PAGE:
9.5/10 from 1 reviews
There are currently no reader reviews for this book. Why not be the first?
Write a reader review
Thank you for taking the time to write a review on this book, it really makes a difference and helps readers to find their perfect book.
More recommended reading in this genre
A Tale of the Malazan Book of the Fallen
Bled dry by interminable warfare, infighting and bloody confrontations with Lord Anomander Rake and his Tiste Andii, the vast, sprawling Malazan empire simmers with discont...
Chronicles of the Black Company
Darkness wars with darkness as the hard-bitten men of the Black Company take their pay and do what they must. They bury their doubts with their dead. Then comes the prophec...
On the world of Kuf, the Macht are a mystery, a seldom-seen people of extraordinary ferocity and discipline whose prowess on the battlefield is the stuff of legend. For cen...
Shadow Ops series
Army Officer. Fugitive. Sorcerer. Across the country and in every nation, people are waking up with magical talents. Untrained and panicked, they summon storms, raise the d...
The Great Reawakening has left Latent people with a stark choice: either use their newfound magical powers in the service of the government, or choose the path of the Selfe...
The Rigante Novels
Born in the storm that doomed his father, Connavar grows to manhood among the mist-covered mountains of Caer Druagh, where the Rigante tribe dwell in harmony with the land ...
The First Law
Inquisitor Glokta, a crippled and increasingly bitter relic of the last war, former fencing champion turned torturer extraordinaire, is trapped in a twisted and broken body...
The Ascendants of Estorea
The Estorean Conquord has stood for 850 years. Its Advocate, Herine Del Aglios, knows that she presides over the greatest civilisation in history. But she wants more. And i...
The Drenai Novels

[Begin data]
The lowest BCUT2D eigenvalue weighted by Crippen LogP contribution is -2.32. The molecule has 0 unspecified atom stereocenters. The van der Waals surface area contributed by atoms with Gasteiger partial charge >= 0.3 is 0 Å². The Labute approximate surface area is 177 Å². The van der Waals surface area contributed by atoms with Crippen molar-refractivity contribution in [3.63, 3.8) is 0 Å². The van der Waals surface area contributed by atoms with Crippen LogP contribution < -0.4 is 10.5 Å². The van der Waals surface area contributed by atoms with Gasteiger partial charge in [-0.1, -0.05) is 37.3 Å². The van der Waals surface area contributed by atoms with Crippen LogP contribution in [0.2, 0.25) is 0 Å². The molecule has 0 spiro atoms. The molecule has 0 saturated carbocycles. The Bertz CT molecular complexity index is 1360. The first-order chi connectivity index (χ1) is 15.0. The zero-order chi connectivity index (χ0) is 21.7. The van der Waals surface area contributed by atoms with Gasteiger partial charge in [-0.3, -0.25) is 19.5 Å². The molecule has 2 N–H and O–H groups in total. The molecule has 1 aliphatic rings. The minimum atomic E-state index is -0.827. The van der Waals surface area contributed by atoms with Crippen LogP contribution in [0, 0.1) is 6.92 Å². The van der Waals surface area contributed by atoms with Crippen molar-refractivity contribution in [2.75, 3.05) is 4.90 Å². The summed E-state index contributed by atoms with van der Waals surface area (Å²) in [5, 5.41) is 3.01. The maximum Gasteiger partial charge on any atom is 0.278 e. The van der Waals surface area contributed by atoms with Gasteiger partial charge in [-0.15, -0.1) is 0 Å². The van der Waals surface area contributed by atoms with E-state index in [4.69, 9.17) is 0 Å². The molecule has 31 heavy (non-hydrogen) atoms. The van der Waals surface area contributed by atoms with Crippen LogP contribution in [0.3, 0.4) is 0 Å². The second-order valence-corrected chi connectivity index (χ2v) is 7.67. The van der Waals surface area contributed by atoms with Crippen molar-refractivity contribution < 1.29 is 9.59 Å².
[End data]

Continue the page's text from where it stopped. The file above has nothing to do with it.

The Legend Druss, Captain of the Axe: the stories of his life were told everywhere. Instead of the wealth and fame he could have claimed, he had chosen a mountain lair, hig...
Great fantasy books published in 2018
"A bold and subversive retelling of the goddess's story," this #1 New York Times bestseller is "both epic and intimate in its scop...
Age of War
Michael J Sullivan
The alliance of humans and renegade Fhrey is fragile - and about to be tested as never before. Persephone keeps the human clans from turning on one another through her iron...
Legion: Lies of the Beholder
Stephen Leeds, also known as 'Legion', has a unique mental condition. He can become an expert on any subject in hours... and with every new area of expertise a new ...
A Veil of Spears
The Night of Endless Swords nearly saw the destruction of Sharakhai, and since then the Kings have come down hard on the rebelloious Moonless Host. Hundreds have been murde...
The Ember Blade
A land under occupation. A legendary sword. A young man’s journey to find his destiny.Aren has lived by the rules all his life. He’s never questione...
Fire and Blood
George RR Martin
From the masterly imagination behind A Game of Thrones - one of the greatest fantasy epics of all time and an unmissable HBO hit series - comes a definitive history of West...
In Mystic Class Nona Grey begins to learn the secrets of the universe. But so often even the deepest truths just make our choices harder. Before she leaves the Convent of S...
Iron and Magic
Hugh d’Ambray, Preceptor of the Iron Dogs, Warlord of the Builder of Towers, served only one man. Now his immortal, nearly omnipotent master has cast him aside. Hugh ...
The Fall of Gondolin
In the Tale of The Fall of Gondolin are two of the greatest powers in the world. There is Morgoth of the uttermost evil, unseen in this story but ruling over a vast militar...
Looking for more suggestions? Try these pages: